Canadian Construction Association (CCA) chair Chris McNally says the association’s recently unveiled strategic plan will be more provocative and work harder to unite the industry.
“Fracturing into different segments does not help our collective cause,” he told CCA members who attended the board meeting over the weekend at the 100th annual conference in Banff, Alta. “We are much stronger together.”
The 2018-2023 strategic plan sets out a new mission, vision and values as well as areas of focus that ultimately aim to “build a better Canada.”
“This started long before I arrived at CCA,” said CCA president Mary Van Buren of the planning process.
“Throughout the year the leadership, as they met with partner associations and members, they were listening for some of the key issues.”
After Van Buren came on board several planning sessions were held with stakeholders, staff, members and the executive in order to hash out what the plan should focus on.
“We need to work more closely with our partner associations,” she stated. “We have to be a lot more sensitive to what CCA does and how it affects the associations and also to build on each other’s strengths.”
The new plan’s mission, it reads, is to “inspire a progressive, innovative and sustainable construction industry that consistently acts with integrity.”
The values outlined in the plan centre around industry first, Van Buren stated, adding “every decision we make has to be the lens of, is this the best for the (construction) community, is this the best for the industry?”
Other values included being innovative, inclusive, smart and débrouillard – a French word that McNally said was used purposely “to communicate that we are an English and French speaking community. It’s also a very good value. It’s more of a concept…it’s innovative and risk taking.”
“As we look to the next five years, we considered various factors that could result in different scenarios for the industry,” McNally stated. “Strategic planning is all about making choices and then ensuring that there is an understanding of what needs to be done.”
There are three specific priorities the CCA outlines in its plan.
The first is uniting the industry while championing national issues. This means re-positioning the image of the industry and addressing the workforce shortage by attracting underrepresented groups such as women, Indigenous Canadians, new Canadians and others not only to the industry but to the leadership and membership.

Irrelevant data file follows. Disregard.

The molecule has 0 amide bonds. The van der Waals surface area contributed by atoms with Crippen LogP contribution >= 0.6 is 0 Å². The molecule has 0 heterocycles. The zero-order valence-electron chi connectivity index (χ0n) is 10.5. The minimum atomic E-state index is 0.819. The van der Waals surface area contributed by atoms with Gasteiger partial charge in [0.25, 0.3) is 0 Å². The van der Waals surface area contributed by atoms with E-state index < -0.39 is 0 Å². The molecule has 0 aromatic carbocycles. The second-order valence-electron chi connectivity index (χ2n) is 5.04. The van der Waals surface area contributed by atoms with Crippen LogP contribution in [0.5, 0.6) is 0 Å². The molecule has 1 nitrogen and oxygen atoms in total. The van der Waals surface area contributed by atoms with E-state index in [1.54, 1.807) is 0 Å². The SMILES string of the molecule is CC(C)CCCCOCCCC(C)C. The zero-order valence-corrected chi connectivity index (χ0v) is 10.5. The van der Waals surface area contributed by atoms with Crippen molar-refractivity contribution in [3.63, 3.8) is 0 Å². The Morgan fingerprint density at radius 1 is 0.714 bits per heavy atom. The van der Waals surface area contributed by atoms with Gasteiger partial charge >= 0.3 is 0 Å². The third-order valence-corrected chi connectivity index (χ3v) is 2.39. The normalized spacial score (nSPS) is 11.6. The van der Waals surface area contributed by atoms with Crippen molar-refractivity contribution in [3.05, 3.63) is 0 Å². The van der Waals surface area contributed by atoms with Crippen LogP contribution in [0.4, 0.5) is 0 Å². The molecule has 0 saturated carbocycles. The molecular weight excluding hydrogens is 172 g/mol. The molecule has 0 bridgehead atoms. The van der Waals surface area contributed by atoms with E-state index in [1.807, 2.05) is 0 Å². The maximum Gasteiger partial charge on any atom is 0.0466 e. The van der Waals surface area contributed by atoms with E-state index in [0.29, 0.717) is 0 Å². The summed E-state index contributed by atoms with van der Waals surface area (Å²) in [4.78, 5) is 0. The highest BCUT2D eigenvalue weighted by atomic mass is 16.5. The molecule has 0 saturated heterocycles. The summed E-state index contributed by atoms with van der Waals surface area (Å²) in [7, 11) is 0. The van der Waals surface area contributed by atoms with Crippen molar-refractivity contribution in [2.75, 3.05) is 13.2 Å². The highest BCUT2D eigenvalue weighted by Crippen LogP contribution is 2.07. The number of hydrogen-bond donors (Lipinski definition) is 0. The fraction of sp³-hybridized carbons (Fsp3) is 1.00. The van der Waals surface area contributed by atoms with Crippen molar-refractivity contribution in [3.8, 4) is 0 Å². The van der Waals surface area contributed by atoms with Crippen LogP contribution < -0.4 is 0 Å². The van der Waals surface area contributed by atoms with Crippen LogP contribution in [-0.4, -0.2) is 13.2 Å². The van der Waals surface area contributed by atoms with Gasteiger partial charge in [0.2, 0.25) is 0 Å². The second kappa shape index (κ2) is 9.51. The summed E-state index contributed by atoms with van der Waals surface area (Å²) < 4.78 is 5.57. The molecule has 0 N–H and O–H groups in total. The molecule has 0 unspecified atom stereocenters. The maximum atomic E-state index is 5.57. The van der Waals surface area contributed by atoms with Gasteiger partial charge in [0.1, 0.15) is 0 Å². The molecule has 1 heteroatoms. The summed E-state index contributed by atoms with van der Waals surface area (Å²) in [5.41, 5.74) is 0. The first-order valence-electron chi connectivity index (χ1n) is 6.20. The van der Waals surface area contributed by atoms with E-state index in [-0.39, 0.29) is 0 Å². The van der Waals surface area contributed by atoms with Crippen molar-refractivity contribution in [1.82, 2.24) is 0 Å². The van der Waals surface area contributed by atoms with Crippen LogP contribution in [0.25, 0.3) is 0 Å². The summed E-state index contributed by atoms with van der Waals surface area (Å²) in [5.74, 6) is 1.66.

“We’d like to attract more women, younger, Indigenous folks, so how do we do that?” Van Buren said. “Same with our board.”
When it comes to championing national issues, Van Buren said this may mean scaling back on being vocal on numerous topics and deepening the influence on government.
“Maybe we need to cut back a little bit and look at more impactful activities,” she explained. “That is something that came up.”
The second priority looks at leading the construction industry in adopting best practices. The plan indicates becoming an “information hub to quickly and effectively connect members to valued
resources, emphasizing technology and innovation adoption.”
“The industry suffers from an image of being a traditional industry,” McNally stated. “The government, the public and the workforce do not see us as progressive at leveraging technology from site management software to 3-D printing. We must and will change that.”
Part of this includes sharing CCA’s “thought leadership” in an accessible format and being digital first in communications, content and services, the plan reads.
The last priority aims to broaden the membership and drive member value.
The plan states working with partner associations goes hand in hand with this goal, as well as ensuring all voices are represented, from colleges and universities to owners.
It also includes seeking non-dues revenue services to fund activities; considering a tiered services delivery model versus one-tiered; and reviewing the CCA governance model, which is currently underway.
McNally said overall the new plan is clearly defined and easy to understand, while laying the groundwork for the future.
“We exist to advance the collective interests of the construction industry,” he said. “This strategy goes farther.”
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